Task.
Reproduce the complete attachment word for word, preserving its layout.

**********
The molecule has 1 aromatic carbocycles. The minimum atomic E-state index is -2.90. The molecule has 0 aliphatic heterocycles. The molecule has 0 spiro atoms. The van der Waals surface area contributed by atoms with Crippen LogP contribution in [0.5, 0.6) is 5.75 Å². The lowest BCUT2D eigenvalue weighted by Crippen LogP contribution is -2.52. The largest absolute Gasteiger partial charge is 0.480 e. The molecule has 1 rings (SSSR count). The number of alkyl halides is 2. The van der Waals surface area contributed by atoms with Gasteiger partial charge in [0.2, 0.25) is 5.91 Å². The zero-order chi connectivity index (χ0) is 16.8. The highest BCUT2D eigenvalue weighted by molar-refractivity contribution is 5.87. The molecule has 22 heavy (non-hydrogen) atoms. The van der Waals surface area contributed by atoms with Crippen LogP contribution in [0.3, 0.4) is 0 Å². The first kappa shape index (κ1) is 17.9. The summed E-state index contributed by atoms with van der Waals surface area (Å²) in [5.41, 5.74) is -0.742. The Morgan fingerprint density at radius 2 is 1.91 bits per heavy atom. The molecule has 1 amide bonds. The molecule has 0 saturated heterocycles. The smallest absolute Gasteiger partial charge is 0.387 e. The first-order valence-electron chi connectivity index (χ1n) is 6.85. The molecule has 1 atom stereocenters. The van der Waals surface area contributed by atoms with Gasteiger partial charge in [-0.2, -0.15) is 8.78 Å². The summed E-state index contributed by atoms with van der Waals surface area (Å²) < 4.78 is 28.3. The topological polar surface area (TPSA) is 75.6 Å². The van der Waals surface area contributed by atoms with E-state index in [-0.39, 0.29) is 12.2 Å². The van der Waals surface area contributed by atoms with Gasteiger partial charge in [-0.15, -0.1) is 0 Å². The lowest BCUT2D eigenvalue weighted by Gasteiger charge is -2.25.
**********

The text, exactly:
The molecule has 1 aromatic carbocycles. The minimum atomic E-state index is -2.90. The molecule has 0 aliphatic heterocycles. The molecule has 0 spiro atoms. The van der Waals surface area contributed by atoms with Crippen LogP contribution in [0.5, 0.6) is 5.75 Å². The lowest BCUT2D eigenvalue weighted by Crippen LogP contribution is -2.52. The largest absolute Gasteiger partial charge is 0.480 e. The molecule has 1 rings (SSSR count). The number of alkyl halides is 2. The van der Waals surface area contributed by atoms with Gasteiger partial charge in [0.2, 0.25) is 5.91 Å². The zero-order chi connectivity index (χ0) is 16.8. The highest BCUT2D eigenvalue weighted by molar-refractivity contribution is 5.87. The molecule has 22 heavy (non-hydrogen) atoms. The van der Waals surface area contributed by atoms with Crippen LogP contribution in [0.3, 0.4) is 0 Å². The first kappa shape index (κ1) is 17.9. The summed E-state index contributed by atoms with van der Waals surface area (Å²) in [5.41, 5.74) is -0.742. The Morgan fingerprint density at radius 2 is 1.91 bits per heavy atom. The molecule has 1 amide bonds. The molecule has 0 saturated heterocycles. The smallest absolute Gasteiger partial charge is 0.387 e. The first-order valence-electron chi connectivity index (χ1n) is 6.85. The molecule has 1 atom stereocenters. The van der Waals surface area contributed by atoms with Gasteiger partial charge in [-0.2, -0.15) is 8.78 Å². The summed E-state index contributed by atoms with van der Waals surface area (Å²) < 4.78 is 28.3. The topological polar surface area (TPSA) is 75.6 Å². The van der Waals surface area contributed by atoms with E-state index in [-0.39, 0.29) is 12.2 Å². The van der Waals surface area contributed by atoms with Gasteiger partial charge in [-0.15, -0.1) is 0 Å². The lowest BCUT2D eigenvalue weighted by Gasteiger charge is -2.25.